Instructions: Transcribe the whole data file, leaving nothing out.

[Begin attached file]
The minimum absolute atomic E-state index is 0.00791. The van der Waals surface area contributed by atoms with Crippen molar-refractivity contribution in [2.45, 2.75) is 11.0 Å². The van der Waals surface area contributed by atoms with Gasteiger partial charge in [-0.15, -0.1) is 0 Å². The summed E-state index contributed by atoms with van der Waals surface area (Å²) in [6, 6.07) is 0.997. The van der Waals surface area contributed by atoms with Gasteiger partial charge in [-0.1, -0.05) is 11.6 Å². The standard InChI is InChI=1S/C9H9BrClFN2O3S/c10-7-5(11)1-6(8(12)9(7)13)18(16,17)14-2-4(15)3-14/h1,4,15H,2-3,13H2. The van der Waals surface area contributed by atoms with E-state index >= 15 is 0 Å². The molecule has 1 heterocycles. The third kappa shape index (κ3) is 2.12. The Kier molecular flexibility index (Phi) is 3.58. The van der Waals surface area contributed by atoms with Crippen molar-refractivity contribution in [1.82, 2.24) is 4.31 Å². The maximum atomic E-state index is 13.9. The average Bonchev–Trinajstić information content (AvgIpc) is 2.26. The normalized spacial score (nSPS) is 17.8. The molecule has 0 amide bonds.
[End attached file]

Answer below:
The minimum absolute atomic E-state index is 0.00791. The van der Waals surface area contributed by atoms with Crippen molar-refractivity contribution in [2.45, 2.75) is 11.0 Å². The van der Waals surface area contributed by atoms with Gasteiger partial charge in [-0.15, -0.1) is 0 Å². The summed E-state index contributed by atoms with van der Waals surface area (Å²) in [6, 6.07) is 0.997. The van der Waals surface area contributed by atoms with Gasteiger partial charge in [-0.1, -0.05) is 11.6 Å². The standard InChI is InChI=1S/C9H9BrClFN2O3S/c10-7-5(11)1-6(8(12)9(7)13)18(16,17)14-2-4(15)3-14/h1,4,15H,2-3,13H2. The van der Waals surface area contributed by atoms with E-state index >= 15 is 0 Å². The molecule has 1 heterocycles. The third kappa shape index (κ3) is 2.12. The Kier molecular flexibility index (Phi) is 3.58. The van der Waals surface area contributed by atoms with Crippen molar-refractivity contribution in [1.82, 2.24) is 4.31 Å². The maximum atomic E-state index is 13.9. The average Bonchev–Trinajstić information content (AvgIpc) is 2.26. The normalized spacial score (nSPS) is 17.8. The molecule has 0 amide bonds.